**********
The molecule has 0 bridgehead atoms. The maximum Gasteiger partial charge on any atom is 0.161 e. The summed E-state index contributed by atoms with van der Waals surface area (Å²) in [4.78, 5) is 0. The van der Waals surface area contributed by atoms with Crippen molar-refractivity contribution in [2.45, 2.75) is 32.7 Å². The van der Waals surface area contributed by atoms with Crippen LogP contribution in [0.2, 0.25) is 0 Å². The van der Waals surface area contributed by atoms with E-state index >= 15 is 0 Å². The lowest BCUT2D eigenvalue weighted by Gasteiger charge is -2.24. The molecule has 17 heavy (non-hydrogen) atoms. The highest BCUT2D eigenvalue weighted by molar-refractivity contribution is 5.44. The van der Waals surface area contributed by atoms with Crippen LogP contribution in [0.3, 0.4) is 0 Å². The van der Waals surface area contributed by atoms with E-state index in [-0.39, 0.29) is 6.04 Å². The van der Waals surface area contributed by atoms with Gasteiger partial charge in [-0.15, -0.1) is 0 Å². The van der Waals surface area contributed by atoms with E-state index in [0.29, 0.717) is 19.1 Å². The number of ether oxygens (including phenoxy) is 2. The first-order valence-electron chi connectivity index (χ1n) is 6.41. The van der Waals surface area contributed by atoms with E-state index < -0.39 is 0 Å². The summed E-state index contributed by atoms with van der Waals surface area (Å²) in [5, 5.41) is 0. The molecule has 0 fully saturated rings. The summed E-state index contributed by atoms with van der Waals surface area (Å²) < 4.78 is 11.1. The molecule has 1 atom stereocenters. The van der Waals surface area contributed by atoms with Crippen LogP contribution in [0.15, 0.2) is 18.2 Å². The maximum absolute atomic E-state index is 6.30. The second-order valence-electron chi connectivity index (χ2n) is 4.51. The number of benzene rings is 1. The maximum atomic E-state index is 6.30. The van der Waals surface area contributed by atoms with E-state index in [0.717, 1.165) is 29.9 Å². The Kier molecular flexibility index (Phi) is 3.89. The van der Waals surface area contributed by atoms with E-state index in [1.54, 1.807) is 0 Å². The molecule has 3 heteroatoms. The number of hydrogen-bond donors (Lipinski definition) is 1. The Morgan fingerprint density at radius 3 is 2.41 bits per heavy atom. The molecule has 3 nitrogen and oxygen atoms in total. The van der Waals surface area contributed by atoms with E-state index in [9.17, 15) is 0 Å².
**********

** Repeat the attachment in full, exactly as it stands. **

The molecule has 0 bridgehead atoms. The maximum Gasteiger partial charge on any atom is 0.161 e. The summed E-state index contributed by atoms with van der Waals surface area (Å²) in [4.78, 5) is 0. The van der Waals surface area contributed by atoms with Crippen molar-refractivity contribution in [2.45, 2.75) is 32.7 Å². The van der Waals surface area contributed by atoms with Crippen LogP contribution in [0.2, 0.25) is 0 Å². The van der Waals surface area contributed by atoms with E-state index >= 15 is 0 Å². The lowest BCUT2D eigenvalue weighted by Gasteiger charge is -2.24. The molecule has 17 heavy (non-hydrogen) atoms. The highest BCUT2D eigenvalue weighted by molar-refractivity contribution is 5.44. The van der Waals surface area contributed by atoms with Crippen LogP contribution in [0.3, 0.4) is 0 Å². The van der Waals surface area contributed by atoms with E-state index in [-0.39, 0.29) is 6.04 Å². The van der Waals surface area contributed by atoms with Gasteiger partial charge in [-0.15, -0.1) is 0 Å². The van der Waals surface area contributed by atoms with E-state index in [0.29, 0.717) is 19.1 Å². The number of ether oxygens (including phenoxy) is 2. The first-order valence-electron chi connectivity index (χ1n) is 6.41. The van der Waals surface area contributed by atoms with E-state index < -0.39 is 0 Å². The summed E-state index contributed by atoms with van der Waals surface area (Å²) in [5, 5.41) is 0. The molecule has 0 fully saturated rings. The summed E-state index contributed by atoms with van der Waals surface area (Å²) < 4.78 is 11.1. The molecule has 1 atom stereocenters. The van der Waals surface area contributed by atoms with Crippen LogP contribution in [0.15, 0.2) is 18.2 Å². The maximum absolute atomic E-state index is 6.30. The second-order valence-electron chi connectivity index (χ2n) is 4.51. The number of benzene rings is 1. The maximum atomic E-state index is 6.30. The van der Waals surface area contributed by atoms with E-state index in [0.717, 1.165) is 29.9 Å². The Kier molecular flexibility index (Phi) is 3.89. The van der Waals surface area contributed by atoms with E-state index in [1.54, 1.807) is 0 Å². The molecule has 3 heteroatoms. The number of hydrogen-bond donors (Lipinski definition) is 1. The Morgan fingerprint density at radius 3 is 2.41 bits per heavy atom. The molecule has 3 nitrogen and oxygen atoms in total. The van der Waals surface area contributed by atoms with E-state index in [9.17, 15) is 0 Å².